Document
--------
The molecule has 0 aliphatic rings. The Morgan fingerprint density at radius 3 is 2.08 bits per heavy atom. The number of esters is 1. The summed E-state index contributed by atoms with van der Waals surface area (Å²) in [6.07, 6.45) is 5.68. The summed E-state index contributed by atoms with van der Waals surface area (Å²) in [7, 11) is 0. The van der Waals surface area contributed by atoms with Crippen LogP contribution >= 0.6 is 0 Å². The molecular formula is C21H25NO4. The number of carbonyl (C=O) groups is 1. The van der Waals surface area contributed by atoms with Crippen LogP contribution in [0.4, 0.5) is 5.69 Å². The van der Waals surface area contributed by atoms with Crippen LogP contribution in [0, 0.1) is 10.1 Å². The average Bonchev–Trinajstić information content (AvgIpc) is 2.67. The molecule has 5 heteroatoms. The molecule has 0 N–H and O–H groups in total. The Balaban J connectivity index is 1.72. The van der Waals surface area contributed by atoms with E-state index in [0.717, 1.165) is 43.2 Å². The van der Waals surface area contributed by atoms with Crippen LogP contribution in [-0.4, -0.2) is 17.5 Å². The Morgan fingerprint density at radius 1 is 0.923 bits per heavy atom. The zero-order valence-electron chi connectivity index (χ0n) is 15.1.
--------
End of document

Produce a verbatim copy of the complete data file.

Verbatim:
The molecule has 0 aliphatic rings. The Morgan fingerprint density at radius 3 is 2.08 bits per heavy atom. The number of esters is 1. The summed E-state index contributed by atoms with van der Waals surface area (Å²) in [6.07, 6.45) is 5.68. The summed E-state index contributed by atoms with van der Waals surface area (Å²) in [7, 11) is 0. The van der Waals surface area contributed by atoms with Crippen LogP contribution >= 0.6 is 0 Å². The molecular formula is C21H25NO4. The number of carbonyl (C=O) groups is 1. The van der Waals surface area contributed by atoms with Crippen LogP contribution in [0.4, 0.5) is 5.69 Å². The van der Waals surface area contributed by atoms with Crippen LogP contribution in [0, 0.1) is 10.1 Å². The average Bonchev–Trinajstić information content (AvgIpc) is 2.67. The molecule has 5 heteroatoms. The molecule has 0 N–H and O–H groups in total. The Balaban J connectivity index is 1.72. The van der Waals surface area contributed by atoms with E-state index in [0.717, 1.165) is 43.2 Å². The van der Waals surface area contributed by atoms with Crippen LogP contribution in [-0.4, -0.2) is 17.5 Å². The Morgan fingerprint density at radius 1 is 0.923 bits per heavy atom. The zero-order valence-electron chi connectivity index (χ0n) is 15.1.